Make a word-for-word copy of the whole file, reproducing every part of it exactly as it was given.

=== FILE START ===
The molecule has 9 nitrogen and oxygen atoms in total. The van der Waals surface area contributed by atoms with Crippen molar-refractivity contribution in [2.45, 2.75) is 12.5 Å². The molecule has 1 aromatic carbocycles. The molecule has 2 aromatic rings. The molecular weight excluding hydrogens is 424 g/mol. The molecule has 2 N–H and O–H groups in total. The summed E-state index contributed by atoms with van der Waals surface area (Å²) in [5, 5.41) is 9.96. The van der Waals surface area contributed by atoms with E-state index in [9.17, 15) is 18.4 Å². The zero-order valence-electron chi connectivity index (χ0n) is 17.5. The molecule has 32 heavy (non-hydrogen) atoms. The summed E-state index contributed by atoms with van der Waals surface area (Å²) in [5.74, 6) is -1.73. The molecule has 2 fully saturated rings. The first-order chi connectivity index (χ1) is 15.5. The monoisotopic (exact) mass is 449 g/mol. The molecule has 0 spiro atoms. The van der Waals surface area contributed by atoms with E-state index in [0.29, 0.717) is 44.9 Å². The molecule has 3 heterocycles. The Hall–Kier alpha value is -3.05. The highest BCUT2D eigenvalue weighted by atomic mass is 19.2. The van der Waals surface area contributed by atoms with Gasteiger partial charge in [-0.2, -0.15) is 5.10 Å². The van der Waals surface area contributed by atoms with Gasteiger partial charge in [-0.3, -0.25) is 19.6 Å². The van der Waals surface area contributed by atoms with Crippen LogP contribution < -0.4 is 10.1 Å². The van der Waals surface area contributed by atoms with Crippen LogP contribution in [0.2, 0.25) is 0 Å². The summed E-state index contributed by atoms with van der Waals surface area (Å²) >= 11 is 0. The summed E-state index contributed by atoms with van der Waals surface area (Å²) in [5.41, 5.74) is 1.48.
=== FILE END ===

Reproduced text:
The molecule has 9 nitrogen and oxygen atoms in total. The van der Waals surface area contributed by atoms with Crippen molar-refractivity contribution in [2.45, 2.75) is 12.5 Å². The molecule has 1 aromatic carbocycles. The molecule has 2 aromatic rings. The molecular weight excluding hydrogens is 424 g/mol. The molecule has 2 N–H and O–H groups in total. The summed E-state index contributed by atoms with van der Waals surface area (Å²) in [5, 5.41) is 9.96. The van der Waals surface area contributed by atoms with E-state index in [9.17, 15) is 18.4 Å². The zero-order valence-electron chi connectivity index (χ0n) is 17.5. The molecule has 32 heavy (non-hydrogen) atoms. The summed E-state index contributed by atoms with van der Waals surface area (Å²) in [5.74, 6) is -1.73. The molecule has 2 fully saturated rings. The first-order chi connectivity index (χ1) is 15.5. The monoisotopic (exact) mass is 449 g/mol. The molecule has 0 spiro atoms. The van der Waals surface area contributed by atoms with E-state index in [0.29, 0.717) is 44.9 Å². The molecule has 3 heterocycles. The Hall–Kier alpha value is -3.05. The highest BCUT2D eigenvalue weighted by atomic mass is 19.2. The van der Waals surface area contributed by atoms with Gasteiger partial charge in [-0.2, -0.15) is 5.10 Å². The van der Waals surface area contributed by atoms with Gasteiger partial charge in [-0.3, -0.25) is 19.6 Å². The van der Waals surface area contributed by atoms with Crippen LogP contribution < -0.4 is 10.1 Å². The van der Waals surface area contributed by atoms with Crippen LogP contribution in [0.2, 0.25) is 0 Å². The summed E-state index contributed by atoms with van der Waals surface area (Å²) >= 11 is 0. The summed E-state index contributed by atoms with van der Waals surface area (Å²) in [5.41, 5.74) is 1.48.